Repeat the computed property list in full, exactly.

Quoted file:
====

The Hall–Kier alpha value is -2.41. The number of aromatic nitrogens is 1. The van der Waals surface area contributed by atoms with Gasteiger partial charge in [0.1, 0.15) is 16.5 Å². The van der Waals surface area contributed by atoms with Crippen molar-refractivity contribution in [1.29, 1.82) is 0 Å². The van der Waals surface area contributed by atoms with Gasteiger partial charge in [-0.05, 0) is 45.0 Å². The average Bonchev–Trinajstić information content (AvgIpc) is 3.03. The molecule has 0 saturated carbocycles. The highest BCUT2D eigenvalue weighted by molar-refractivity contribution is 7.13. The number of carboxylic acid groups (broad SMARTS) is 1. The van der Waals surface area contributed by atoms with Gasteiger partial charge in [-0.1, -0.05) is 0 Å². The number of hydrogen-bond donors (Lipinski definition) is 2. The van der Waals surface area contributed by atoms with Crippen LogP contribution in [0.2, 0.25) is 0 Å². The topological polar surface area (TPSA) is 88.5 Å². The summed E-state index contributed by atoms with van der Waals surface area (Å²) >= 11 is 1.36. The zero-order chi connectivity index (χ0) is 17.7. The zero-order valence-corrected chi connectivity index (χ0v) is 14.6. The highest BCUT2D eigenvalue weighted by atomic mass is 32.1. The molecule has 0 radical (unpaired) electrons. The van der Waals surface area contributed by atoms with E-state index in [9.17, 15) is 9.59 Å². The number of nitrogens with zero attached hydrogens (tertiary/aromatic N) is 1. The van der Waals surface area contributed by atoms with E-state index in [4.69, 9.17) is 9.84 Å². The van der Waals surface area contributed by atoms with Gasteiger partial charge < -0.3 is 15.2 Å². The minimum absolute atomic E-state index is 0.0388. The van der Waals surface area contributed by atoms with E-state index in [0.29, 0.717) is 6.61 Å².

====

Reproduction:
The Hall–Kier alpha value is -2.41. The number of aromatic nitrogens is 1. The van der Waals surface area contributed by atoms with Gasteiger partial charge in [0.1, 0.15) is 16.5 Å². The van der Waals surface area contributed by atoms with Crippen molar-refractivity contribution in [1.29, 1.82) is 0 Å². The van der Waals surface area contributed by atoms with Gasteiger partial charge in [-0.05, 0) is 45.0 Å². The average Bonchev–Trinajstić information content (AvgIpc) is 3.03. The molecule has 0 saturated carbocycles. The highest BCUT2D eigenvalue weighted by molar-refractivity contribution is 7.13. The number of carboxylic acid groups (broad SMARTS) is 1. The van der Waals surface area contributed by atoms with Gasteiger partial charge in [-0.1, -0.05) is 0 Å². The number of hydrogen-bond donors (Lipinski definition) is 2. The van der Waals surface area contributed by atoms with Crippen LogP contribution in [0.2, 0.25) is 0 Å². The topological polar surface area (TPSA) is 88.5 Å². The summed E-state index contributed by atoms with van der Waals surface area (Å²) >= 11 is 1.36. The zero-order chi connectivity index (χ0) is 17.7. The zero-order valence-corrected chi connectivity index (χ0v) is 14.6. The highest BCUT2D eigenvalue weighted by atomic mass is 32.1. The molecule has 0 radical (unpaired) electrons. The van der Waals surface area contributed by atoms with E-state index in [9.17, 15) is 9.59 Å². The number of nitrogens with zero attached hydrogens (tertiary/aromatic N) is 1. The van der Waals surface area contributed by atoms with E-state index in [4.69, 9.17) is 9.84 Å². The van der Waals surface area contributed by atoms with Gasteiger partial charge < -0.3 is 15.2 Å². The minimum absolute atomic E-state index is 0.0388. The van der Waals surface area contributed by atoms with E-state index in [0.29, 0.717) is 6.61 Å².